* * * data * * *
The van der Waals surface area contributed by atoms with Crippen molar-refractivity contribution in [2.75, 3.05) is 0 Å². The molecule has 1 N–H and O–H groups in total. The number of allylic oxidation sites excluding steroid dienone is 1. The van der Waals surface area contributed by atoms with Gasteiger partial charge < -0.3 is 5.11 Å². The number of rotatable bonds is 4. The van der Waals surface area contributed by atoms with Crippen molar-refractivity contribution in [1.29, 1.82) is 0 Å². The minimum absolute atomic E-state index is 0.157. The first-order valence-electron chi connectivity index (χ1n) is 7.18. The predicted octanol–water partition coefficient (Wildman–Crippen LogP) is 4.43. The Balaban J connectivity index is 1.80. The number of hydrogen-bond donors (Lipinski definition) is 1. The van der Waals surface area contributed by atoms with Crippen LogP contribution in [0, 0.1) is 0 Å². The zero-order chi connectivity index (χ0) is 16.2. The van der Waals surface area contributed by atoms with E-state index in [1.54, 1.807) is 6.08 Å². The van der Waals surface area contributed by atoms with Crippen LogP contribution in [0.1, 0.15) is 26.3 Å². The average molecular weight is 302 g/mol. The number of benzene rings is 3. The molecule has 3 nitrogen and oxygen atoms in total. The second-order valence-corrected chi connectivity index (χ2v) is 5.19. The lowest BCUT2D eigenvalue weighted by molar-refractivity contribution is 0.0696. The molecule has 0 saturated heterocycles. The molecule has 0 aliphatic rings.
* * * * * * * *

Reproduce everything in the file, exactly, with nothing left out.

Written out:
The van der Waals surface area contributed by atoms with Crippen molar-refractivity contribution in [2.75, 3.05) is 0 Å². The molecule has 1 N–H and O–H groups in total. The number of allylic oxidation sites excluding steroid dienone is 1. The van der Waals surface area contributed by atoms with Gasteiger partial charge < -0.3 is 5.11 Å². The number of rotatable bonds is 4. The van der Waals surface area contributed by atoms with Crippen molar-refractivity contribution in [1.29, 1.82) is 0 Å². The minimum absolute atomic E-state index is 0.157. The first-order valence-electron chi connectivity index (χ1n) is 7.18. The predicted octanol–water partition coefficient (Wildman–Crippen LogP) is 4.43. The Balaban J connectivity index is 1.80. The number of hydrogen-bond donors (Lipinski definition) is 1. The van der Waals surface area contributed by atoms with Crippen LogP contribution in [0, 0.1) is 0 Å². The zero-order chi connectivity index (χ0) is 16.2. The van der Waals surface area contributed by atoms with E-state index in [1.54, 1.807) is 6.08 Å². The van der Waals surface area contributed by atoms with Crippen LogP contribution in [0.1, 0.15) is 26.3 Å². The average molecular weight is 302 g/mol. The number of benzene rings is 3. The molecule has 3 nitrogen and oxygen atoms in total. The second-order valence-corrected chi connectivity index (χ2v) is 5.19. The lowest BCUT2D eigenvalue weighted by molar-refractivity contribution is 0.0696. The molecule has 0 saturated heterocycles. The molecule has 0 aliphatic rings.